Sweden’s AP4 has hired a new head of alternative investments in preparation for its revised investment guidelines coming into force next year.
Jenny Askfelt Ruud has been appointed by the SEK357bn (€34.4bn) fund with effect from September.
AP4, one of the four large buffer funds backing Sweden’s state pension system, said Askfelt Ruud would gradually strengthen the fund’s alternatives team in order to take advantage of the revised guidelines.
Niklas Ekvall, AP4’s chief executive and a vocal proponent of increasing direct investments, said: “Jenny has a long background in unlisted direct investments, long-term ownership and sustainability from… Ratos, McKinsey and Morgan Stanley.
“This is experience that we are looking for going forward, now that we are getting an increased and broader investment mandate.”
Askfelt Ruud will replace Tobias Fransson, who has been working in a more generalist role within the fund for the last year, focusing on strategy, sustainability and communication.
Fransson said the recruitment process for his successor had taken some time due to the uncertainties about the new investment guidelines.
The other three main buffer funds – AP1, AP2 and AP3 – all have alternative investment units and heads of unit in place.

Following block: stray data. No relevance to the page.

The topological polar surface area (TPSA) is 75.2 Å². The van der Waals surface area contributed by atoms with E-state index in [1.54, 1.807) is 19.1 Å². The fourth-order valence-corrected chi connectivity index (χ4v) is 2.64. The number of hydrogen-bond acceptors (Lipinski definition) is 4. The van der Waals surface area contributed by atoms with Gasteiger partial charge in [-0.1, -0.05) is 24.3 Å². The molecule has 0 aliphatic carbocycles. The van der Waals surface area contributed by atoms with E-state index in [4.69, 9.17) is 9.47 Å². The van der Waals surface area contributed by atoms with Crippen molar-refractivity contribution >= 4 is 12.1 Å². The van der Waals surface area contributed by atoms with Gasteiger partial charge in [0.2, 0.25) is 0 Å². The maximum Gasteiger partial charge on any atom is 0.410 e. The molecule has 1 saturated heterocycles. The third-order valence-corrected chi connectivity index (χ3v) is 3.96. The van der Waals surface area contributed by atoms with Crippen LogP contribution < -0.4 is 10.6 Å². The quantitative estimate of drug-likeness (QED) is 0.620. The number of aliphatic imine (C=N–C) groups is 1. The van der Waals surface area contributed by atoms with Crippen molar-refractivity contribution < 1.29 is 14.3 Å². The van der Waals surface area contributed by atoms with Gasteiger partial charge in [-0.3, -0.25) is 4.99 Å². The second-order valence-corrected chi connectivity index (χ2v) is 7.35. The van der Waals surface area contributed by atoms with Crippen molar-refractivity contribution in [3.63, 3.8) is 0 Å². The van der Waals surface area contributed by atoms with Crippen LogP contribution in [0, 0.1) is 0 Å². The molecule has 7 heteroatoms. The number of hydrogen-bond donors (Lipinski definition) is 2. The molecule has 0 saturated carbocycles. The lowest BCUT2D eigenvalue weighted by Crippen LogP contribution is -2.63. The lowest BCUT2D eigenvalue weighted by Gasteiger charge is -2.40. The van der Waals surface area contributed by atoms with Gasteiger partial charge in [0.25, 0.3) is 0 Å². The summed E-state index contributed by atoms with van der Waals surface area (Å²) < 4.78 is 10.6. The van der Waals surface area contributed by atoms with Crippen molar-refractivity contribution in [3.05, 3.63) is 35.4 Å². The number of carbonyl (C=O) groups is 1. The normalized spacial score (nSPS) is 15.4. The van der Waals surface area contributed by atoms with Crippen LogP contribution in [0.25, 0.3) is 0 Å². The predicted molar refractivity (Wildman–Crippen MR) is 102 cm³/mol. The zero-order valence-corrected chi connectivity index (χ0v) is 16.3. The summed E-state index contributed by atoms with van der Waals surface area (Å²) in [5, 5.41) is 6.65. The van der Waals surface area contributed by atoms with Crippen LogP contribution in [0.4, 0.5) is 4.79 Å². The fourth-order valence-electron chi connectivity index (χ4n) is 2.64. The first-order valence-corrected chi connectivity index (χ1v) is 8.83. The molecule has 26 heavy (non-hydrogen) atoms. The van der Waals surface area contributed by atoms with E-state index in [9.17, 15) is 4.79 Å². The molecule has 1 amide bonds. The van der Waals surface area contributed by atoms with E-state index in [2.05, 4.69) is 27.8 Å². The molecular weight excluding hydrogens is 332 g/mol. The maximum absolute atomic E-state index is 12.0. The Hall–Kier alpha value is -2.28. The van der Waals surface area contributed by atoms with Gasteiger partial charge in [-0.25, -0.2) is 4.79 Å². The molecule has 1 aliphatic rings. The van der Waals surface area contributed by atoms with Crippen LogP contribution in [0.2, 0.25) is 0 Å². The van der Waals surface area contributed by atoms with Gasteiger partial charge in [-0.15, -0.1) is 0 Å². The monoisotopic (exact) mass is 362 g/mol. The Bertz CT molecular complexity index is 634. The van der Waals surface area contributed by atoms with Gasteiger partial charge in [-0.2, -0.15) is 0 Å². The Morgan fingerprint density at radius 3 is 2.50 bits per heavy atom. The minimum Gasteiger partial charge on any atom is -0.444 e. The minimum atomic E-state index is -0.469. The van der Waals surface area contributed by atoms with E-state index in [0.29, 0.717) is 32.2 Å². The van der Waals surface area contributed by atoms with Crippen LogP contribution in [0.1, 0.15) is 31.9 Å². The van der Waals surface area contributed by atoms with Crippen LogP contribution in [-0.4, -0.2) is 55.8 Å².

AP1’s Martin Källström, however, is set to leave the pension fund to join Swedish hedge fund Lynx, according to a report from news service HedgeNordic.
AP2’s head of alternatives is Anders Strömblad, while Bengt Hellström heads up AP3’s alternatives operation, with both men having been at their respective pension funds for many years.
Currently, the AP funds can only make unlisted investments through externally managed funds.
Subject to parliamentary approval, the funds will be granted permission to make additional allocations to illiquid asset classes from 1 January 2019.
From 1 July 2019, the funds will be allowed to invest in unlisted instruments directly, including private equity and real estate.
The bill on the new investment guidelines was presented to Sweden’s parliament yesterday, but legislators voted to delay the debate until October.
AP4 dumps coal stocks
Separately, AP4 has finalised the sale of more than 20 coal stocks from its global equities portfolio.
The fund said the divestment had reduced its carbon footprint to around 57% that of a broad global equities index.
The coal firms excised from the portfolio are those whose thermal coal activities make up 20% or more of turnover, the fund said.
AP4 last year began allocating more money to low-carbon equity strategies in an effort to reduce the fund’s climate risk.